Weasel words in the FT. Try to guess: what do you think wealth managers reckon on the Non Dom tax policy? Yup, you guessed it:
Andrew Rodger, Stonehage executive director, said: “The stated intention of the government was to increase tax from resident non-doms and simplify the regime. Our survey shows that the rules are unattractive and that non-doms are leaving the UK or not arriving any more, resulting in a tax loss for the Treasury within a relatively short time.”
However, it turns out that complexity and uncertainty are the big issue – “the confidence of the ultra rich could easily be regained, however, with an extensive simplification of the tax rules and a pledge not to alter the system again in the near future”.
What I found weaselly was that all we have seen is a slowdown in arrivals, and some departures. Nondoms are still, it seems, arriving in the UK, but just at a slower rate. Their numbers have been growing at a 4% pace; now that might be slower. The other weaselly implication is that the Treasury did not expect some change in behaviour. No, they did. From a sub-article:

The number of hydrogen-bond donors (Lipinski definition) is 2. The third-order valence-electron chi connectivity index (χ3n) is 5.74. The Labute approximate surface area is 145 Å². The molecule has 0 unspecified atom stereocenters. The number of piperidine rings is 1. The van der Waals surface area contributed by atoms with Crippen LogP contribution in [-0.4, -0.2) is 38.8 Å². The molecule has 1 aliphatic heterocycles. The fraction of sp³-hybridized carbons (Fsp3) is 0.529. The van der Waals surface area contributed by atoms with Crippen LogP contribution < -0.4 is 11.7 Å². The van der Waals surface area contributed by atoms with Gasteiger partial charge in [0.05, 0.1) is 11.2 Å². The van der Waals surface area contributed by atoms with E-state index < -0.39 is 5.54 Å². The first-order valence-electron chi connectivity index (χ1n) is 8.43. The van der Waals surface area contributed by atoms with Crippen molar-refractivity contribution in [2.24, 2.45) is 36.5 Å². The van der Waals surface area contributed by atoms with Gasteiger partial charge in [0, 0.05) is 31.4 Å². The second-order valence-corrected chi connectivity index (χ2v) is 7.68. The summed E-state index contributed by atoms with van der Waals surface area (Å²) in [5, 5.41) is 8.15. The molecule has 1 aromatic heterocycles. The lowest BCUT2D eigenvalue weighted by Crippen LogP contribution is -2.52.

Preliminary figures from Revenue & Customs show that 4,200 people paid the charge for the 2008-09 tax year. That compares with the Treasury’s 2007 forecast that almost 4,000 individuals would pay the charge, a further 14,000 would start paying UK tax on offshore income and – over the long term -almost 3,000 non-doms would choose to leave the UK.
The ones that leave are likely to be those for whome 30k makes staying a marginal decision. Not the very richest, I would think. Though who is rich? Let us consult Simon Heffer. Not the people paid over 150k per annum; no – they are the ‘so-called’ rich, people that Labour has fooled us into thinking are rich. Since 99% of the population is below that level, the answer seems to be the rich do not exist. So stop making a fuss about them.